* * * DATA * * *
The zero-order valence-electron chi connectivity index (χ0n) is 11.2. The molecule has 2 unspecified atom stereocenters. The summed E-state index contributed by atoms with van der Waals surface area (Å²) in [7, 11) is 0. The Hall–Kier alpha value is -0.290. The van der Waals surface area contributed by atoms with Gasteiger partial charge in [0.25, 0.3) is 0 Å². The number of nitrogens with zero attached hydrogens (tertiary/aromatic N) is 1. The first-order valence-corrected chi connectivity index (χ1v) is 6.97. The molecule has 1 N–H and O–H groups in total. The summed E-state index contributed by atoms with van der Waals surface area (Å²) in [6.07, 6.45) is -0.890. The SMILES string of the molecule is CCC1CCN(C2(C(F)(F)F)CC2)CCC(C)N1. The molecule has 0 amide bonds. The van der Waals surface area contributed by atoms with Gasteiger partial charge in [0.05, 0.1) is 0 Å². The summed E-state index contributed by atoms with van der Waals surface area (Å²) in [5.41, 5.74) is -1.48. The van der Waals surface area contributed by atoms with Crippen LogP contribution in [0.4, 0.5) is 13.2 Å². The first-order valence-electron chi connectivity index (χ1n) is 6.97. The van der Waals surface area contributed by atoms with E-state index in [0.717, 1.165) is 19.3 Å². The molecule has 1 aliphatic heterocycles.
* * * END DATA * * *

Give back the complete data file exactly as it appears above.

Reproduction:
The zero-order valence-electron chi connectivity index (χ0n) is 11.2. The molecule has 2 unspecified atom stereocenters. The summed E-state index contributed by atoms with van der Waals surface area (Å²) in [7, 11) is 0. The Hall–Kier alpha value is -0.290. The van der Waals surface area contributed by atoms with Gasteiger partial charge in [0.25, 0.3) is 0 Å². The number of nitrogens with zero attached hydrogens (tertiary/aromatic N) is 1. The first-order valence-corrected chi connectivity index (χ1v) is 6.97. The molecule has 1 N–H and O–H groups in total. The summed E-state index contributed by atoms with van der Waals surface area (Å²) in [6.07, 6.45) is -0.890. The SMILES string of the molecule is CCC1CCN(C2(C(F)(F)F)CC2)CCC(C)N1. The molecule has 0 amide bonds. The van der Waals surface area contributed by atoms with Gasteiger partial charge in [0.05, 0.1) is 0 Å². The summed E-state index contributed by atoms with van der Waals surface area (Å²) in [5.41, 5.74) is -1.48. The van der Waals surface area contributed by atoms with Crippen LogP contribution in [0.4, 0.5) is 13.2 Å². The first-order valence-electron chi connectivity index (χ1n) is 6.97. The van der Waals surface area contributed by atoms with E-state index in [0.717, 1.165) is 19.3 Å². The molecule has 1 aliphatic heterocycles.